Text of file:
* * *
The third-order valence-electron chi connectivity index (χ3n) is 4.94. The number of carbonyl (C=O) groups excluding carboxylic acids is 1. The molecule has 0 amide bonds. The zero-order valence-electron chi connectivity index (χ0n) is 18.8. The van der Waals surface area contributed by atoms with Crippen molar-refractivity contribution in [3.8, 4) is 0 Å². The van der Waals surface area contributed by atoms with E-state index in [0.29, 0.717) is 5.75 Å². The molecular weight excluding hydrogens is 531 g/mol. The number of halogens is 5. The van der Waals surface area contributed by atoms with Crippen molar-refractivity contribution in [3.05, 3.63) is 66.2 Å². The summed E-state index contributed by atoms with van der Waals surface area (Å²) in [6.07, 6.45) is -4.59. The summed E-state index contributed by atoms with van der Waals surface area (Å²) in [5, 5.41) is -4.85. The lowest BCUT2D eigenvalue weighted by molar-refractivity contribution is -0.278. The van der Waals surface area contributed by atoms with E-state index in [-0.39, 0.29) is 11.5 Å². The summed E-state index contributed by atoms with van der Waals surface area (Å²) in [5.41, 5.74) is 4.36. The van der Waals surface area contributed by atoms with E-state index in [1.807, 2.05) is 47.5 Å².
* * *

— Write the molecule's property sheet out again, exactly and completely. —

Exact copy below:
The third-order valence-electron chi connectivity index (χ3n) is 4.94. The number of carbonyl (C=O) groups excluding carboxylic acids is 1. The molecule has 0 amide bonds. The zero-order valence-electron chi connectivity index (χ0n) is 18.8. The van der Waals surface area contributed by atoms with Crippen molar-refractivity contribution in [3.8, 4) is 0 Å². The van der Waals surface area contributed by atoms with E-state index in [0.29, 0.717) is 5.75 Å². The molecular weight excluding hydrogens is 531 g/mol. The number of halogens is 5. The van der Waals surface area contributed by atoms with Crippen molar-refractivity contribution in [3.05, 3.63) is 66.2 Å². The summed E-state index contributed by atoms with van der Waals surface area (Å²) in [6.07, 6.45) is -4.59. The summed E-state index contributed by atoms with van der Waals surface area (Å²) in [5, 5.41) is -4.85. The lowest BCUT2D eigenvalue weighted by molar-refractivity contribution is -0.278. The van der Waals surface area contributed by atoms with E-state index in [-0.39, 0.29) is 11.5 Å². The summed E-state index contributed by atoms with van der Waals surface area (Å²) in [5.41, 5.74) is 4.36. The van der Waals surface area contributed by atoms with E-state index in [1.807, 2.05) is 47.5 Å².